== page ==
Thursday, February 24, 2011

Japanese Souffle Cheesecake

I need a baking scale, I need a baking scale, I need a baking scale. Is the mantra that runs through my head every time I attempt one of these seemingly simple yet rather elaborate recipes which require more or less EXACT measurements. Not having a scale is a rather big setback, if you like me, enjoy light fluffy cakes. However, I share this because the end product wasn't too bad, if you like moist cheesecake that is.

As always I cobbled together several recipies, keeping in mind my fincky oven and lack of a scale...Most recipes give you g(gram) measurements. Yet I do not have a scale, but I do have all the ingredients. This makes me ambitious and experimental. So if you HAVE a scale, please by all means go and look at this sane recipe by all means. If you are like me and begrudge even the 7X7 in that a scale would take up in your kitchen, by all means try it. After all, you can't call yourself a budding cook/chef without having had a few failed souffles. ^^

Now for the final warning. Something I wish other bloggers did before posting beautiful pictures of their "easy" delicious food. You should have a mechanical beater for this. I do not have one, as a result I now have two tiger balm patches in strategic places on my upper right arm, you do the math. The amount of money I spend on palliative care for the aftermath of baking could have bought me a reasonable beater. I don't make excuses for myself, just noting the facts. -_-;;

I also learned that corn flour came be cornmeal (used for muffins to accompany chili) or cornstarch. Cornstarch is what is used in this recipe.

1 C whole milk
8 oz Cream cheese softened ( one small block at the supermarket)
4 Tbsp butter softened
6 egg yolks
4 Tbsp cake flour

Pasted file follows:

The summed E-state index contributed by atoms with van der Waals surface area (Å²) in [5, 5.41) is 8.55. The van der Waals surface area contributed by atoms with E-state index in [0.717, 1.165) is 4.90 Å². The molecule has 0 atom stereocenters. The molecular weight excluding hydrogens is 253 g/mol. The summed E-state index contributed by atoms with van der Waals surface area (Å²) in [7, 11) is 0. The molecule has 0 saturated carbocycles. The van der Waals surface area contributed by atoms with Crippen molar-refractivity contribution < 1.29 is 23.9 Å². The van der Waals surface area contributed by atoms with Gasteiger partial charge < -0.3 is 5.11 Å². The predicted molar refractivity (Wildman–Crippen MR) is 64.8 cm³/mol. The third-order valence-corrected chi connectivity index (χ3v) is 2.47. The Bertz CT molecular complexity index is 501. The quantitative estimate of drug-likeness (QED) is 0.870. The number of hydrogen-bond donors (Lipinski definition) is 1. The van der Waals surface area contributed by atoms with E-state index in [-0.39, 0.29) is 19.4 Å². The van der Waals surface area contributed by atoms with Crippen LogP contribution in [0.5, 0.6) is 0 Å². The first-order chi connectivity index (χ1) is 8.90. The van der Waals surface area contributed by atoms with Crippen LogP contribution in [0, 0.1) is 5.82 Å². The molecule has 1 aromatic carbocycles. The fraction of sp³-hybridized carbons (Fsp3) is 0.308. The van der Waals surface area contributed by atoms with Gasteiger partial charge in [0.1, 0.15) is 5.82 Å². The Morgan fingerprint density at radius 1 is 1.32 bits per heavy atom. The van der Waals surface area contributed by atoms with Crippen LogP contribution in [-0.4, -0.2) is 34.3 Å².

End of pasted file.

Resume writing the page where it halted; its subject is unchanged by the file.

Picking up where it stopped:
2.5 Tbsp corn flour (aka cornstarch)
1tsp baking soda
zest of one lemon (optional, but I found it added a refreshing taste to the creaminess)
6 egg whites (chilled)
1/2 tsp cream of tartar
1C Caster (confectioner) sugar

The recipe calls for a double boiler, but things like that can be substituted for a metal or glass bowl placed above simmering water. Making sure the water doesn't touch bottom on bowl.

1. Pour Milk into bowl over double boiler. Add creamcheese and stir until incorporated. Add butter until incorporated. Set aside and cool before adding yolks and stirring smooth (if added too soon, the egg yolks will cook, this is bad, very bad). Add lemon zest and set aside.
2.  Sift Cake flour, cornstarch, and baking soda together. Add mixture to cooled creamcheese mixture little at a time making sure to incorporate fully (no lumps smooth silky batter).
Preheat oven to 300-350 F (you know your oven, I set it to 300 at the beginning, but it was taking to long so I upped it to 350 to brown the tops)
3. Take chilled egg whites and beat until you get a froth (by hand it took about 4 min) Then sprinkle cream of tartar and beat until stiffer. Then add the caster suger a little at a time until stiff glossy peaks form. ( I won't say how long this took, but family members came home to find me prostrate on the cold marble kitchen floor)
4. Fold the beaten egg whites into the creamcheese batter. DO NO mix, FOLD The mixture should roughtly triple in mass.
5. Pour into two 11X22 inch pans that have been lined with parchment paperor individual muffin tins lined with muffin paper, and place in a shallow waterbath that rises to the middle of whatever you are using. Bake for 50-60 min. Slide skewer in center, should come out with only few moist crumbs.

Warning: This is a deceptively light tasting cake, despite the creaminess, but you see how much creamcheese and butter not to mention sugar goes into two loaves. I made it as afters to roast chicken thighs with root vegetables and steamed stringbeans, so in the ringing corridors of my mind, the vegetables might cancel out the creamcheese. ^^.

The pic isn't all that great, but I grabbed a couple before both loaves disappeared.

No comments:

Post a Comment